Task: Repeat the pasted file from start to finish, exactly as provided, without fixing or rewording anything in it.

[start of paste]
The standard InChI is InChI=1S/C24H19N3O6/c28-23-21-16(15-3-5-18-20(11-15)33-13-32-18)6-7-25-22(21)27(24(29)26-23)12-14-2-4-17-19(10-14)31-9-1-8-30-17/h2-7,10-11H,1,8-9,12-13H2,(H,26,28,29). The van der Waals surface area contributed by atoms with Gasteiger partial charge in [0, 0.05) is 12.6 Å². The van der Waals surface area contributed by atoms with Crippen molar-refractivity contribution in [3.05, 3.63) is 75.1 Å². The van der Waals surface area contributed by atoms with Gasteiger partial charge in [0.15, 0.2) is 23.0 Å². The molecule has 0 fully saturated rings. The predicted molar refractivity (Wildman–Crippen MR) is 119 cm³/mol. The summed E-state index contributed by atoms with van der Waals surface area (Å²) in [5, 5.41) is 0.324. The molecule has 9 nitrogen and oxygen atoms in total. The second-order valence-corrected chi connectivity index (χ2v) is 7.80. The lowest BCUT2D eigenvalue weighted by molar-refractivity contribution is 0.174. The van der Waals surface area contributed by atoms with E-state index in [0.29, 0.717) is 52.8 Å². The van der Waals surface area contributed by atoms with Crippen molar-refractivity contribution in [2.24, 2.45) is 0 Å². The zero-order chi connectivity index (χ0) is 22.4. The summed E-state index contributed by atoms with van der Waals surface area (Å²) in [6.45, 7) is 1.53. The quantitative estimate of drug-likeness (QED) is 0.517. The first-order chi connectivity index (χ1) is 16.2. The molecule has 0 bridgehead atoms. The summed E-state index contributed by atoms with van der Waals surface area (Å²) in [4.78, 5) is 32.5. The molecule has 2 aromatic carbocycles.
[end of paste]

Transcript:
The standard InChI is InChI=1S/C24H19N3O6/c28-23-21-16(15-3-5-18-20(11-15)33-13-32-18)6-7-25-22(21)27(24(29)26-23)12-14-2-4-17-19(10-14)31-9-1-8-30-17/h2-7,10-11H,1,8-9,12-13H2,(H,26,28,29). The van der Waals surface area contributed by atoms with Gasteiger partial charge in [0, 0.05) is 12.6 Å². The van der Waals surface area contributed by atoms with Crippen molar-refractivity contribution in [3.05, 3.63) is 75.1 Å². The van der Waals surface area contributed by atoms with Gasteiger partial charge in [0.15, 0.2) is 23.0 Å². The molecule has 0 fully saturated rings. The predicted molar refractivity (Wildman–Crippen MR) is 119 cm³/mol. The summed E-state index contributed by atoms with van der Waals surface area (Å²) in [5, 5.41) is 0.324. The molecule has 9 nitrogen and oxygen atoms in total. The second-order valence-corrected chi connectivity index (χ2v) is 7.80. The lowest BCUT2D eigenvalue weighted by molar-refractivity contribution is 0.174. The van der Waals surface area contributed by atoms with E-state index in [0.29, 0.717) is 52.8 Å². The van der Waals surface area contributed by atoms with Crippen molar-refractivity contribution in [2.24, 2.45) is 0 Å². The zero-order chi connectivity index (χ0) is 22.4. The summed E-state index contributed by atoms with van der Waals surface area (Å²) in [6.45, 7) is 1.53. The quantitative estimate of drug-likeness (QED) is 0.517. The first-order chi connectivity index (χ1) is 16.2. The molecule has 0 bridgehead atoms. The summed E-state index contributed by atoms with van der Waals surface area (Å²) in [4.78, 5) is 32.5. The molecule has 2 aromatic carbocycles.